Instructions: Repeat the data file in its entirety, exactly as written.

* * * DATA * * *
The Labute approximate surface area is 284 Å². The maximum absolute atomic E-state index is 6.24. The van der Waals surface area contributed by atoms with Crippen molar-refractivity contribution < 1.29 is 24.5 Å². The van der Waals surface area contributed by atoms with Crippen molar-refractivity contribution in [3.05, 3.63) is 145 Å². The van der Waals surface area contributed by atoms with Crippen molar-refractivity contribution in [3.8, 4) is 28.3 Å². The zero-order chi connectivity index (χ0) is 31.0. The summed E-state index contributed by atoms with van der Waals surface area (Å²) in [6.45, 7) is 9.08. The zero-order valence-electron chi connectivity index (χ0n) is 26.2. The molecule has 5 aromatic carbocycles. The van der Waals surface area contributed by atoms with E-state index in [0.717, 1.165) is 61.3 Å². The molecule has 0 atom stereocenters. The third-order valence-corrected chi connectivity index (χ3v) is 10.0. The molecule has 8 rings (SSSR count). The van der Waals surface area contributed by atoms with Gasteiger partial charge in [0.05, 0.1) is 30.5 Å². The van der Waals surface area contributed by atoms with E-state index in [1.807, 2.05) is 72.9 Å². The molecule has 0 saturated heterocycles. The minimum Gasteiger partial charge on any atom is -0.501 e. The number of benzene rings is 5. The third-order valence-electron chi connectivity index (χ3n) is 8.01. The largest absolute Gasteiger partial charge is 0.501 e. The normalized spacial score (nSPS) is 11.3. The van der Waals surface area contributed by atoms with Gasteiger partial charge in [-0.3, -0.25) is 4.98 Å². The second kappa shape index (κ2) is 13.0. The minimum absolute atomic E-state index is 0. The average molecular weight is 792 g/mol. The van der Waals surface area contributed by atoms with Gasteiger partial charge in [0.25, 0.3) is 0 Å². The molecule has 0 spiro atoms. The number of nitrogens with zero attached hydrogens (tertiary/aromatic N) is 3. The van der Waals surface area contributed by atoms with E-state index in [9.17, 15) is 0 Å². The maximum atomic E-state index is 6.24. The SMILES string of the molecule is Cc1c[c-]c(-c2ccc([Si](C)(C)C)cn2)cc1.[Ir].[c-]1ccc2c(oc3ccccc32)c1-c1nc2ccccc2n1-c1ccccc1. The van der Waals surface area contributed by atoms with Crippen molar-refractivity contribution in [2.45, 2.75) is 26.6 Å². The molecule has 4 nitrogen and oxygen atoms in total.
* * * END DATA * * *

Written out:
The Labute approximate surface area is 284 Å². The maximum absolute atomic E-state index is 6.24. The van der Waals surface area contributed by atoms with Crippen molar-refractivity contribution < 1.29 is 24.5 Å². The van der Waals surface area contributed by atoms with Crippen molar-refractivity contribution in [3.05, 3.63) is 145 Å². The van der Waals surface area contributed by atoms with Crippen molar-refractivity contribution in [3.8, 4) is 28.3 Å². The zero-order chi connectivity index (χ0) is 31.0. The summed E-state index contributed by atoms with van der Waals surface area (Å²) in [6.45, 7) is 9.08. The zero-order valence-electron chi connectivity index (χ0n) is 26.2. The molecule has 5 aromatic carbocycles. The van der Waals surface area contributed by atoms with E-state index in [0.717, 1.165) is 61.3 Å². The molecule has 0 atom stereocenters. The third-order valence-corrected chi connectivity index (χ3v) is 10.0. The molecule has 8 rings (SSSR count). The van der Waals surface area contributed by atoms with Gasteiger partial charge in [0.05, 0.1) is 30.5 Å². The van der Waals surface area contributed by atoms with E-state index in [1.807, 2.05) is 72.9 Å². The molecule has 0 saturated heterocycles. The minimum Gasteiger partial charge on any atom is -0.501 e. The number of benzene rings is 5. The third-order valence-electron chi connectivity index (χ3n) is 8.01. The largest absolute Gasteiger partial charge is 0.501 e. The normalized spacial score (nSPS) is 11.3. The van der Waals surface area contributed by atoms with Gasteiger partial charge in [-0.3, -0.25) is 4.98 Å². The second kappa shape index (κ2) is 13.0. The minimum absolute atomic E-state index is 0. The average molecular weight is 792 g/mol. The van der Waals surface area contributed by atoms with Gasteiger partial charge in [0.25, 0.3) is 0 Å². The molecule has 0 spiro atoms. The number of nitrogens with zero attached hydrogens (tertiary/aromatic N) is 3. The van der Waals surface area contributed by atoms with E-state index in [9.17, 15) is 0 Å². The maximum atomic E-state index is 6.24. The SMILES string of the molecule is Cc1c[c-]c(-c2ccc([Si](C)(C)C)cn2)cc1.[Ir].[c-]1ccc2c(oc3ccccc32)c1-c1nc2ccccc2n1-c1ccccc1. The van der Waals surface area contributed by atoms with Crippen molar-refractivity contribution in [2.45, 2.75) is 26.6 Å². The molecule has 4 nitrogen and oxygen atoms in total.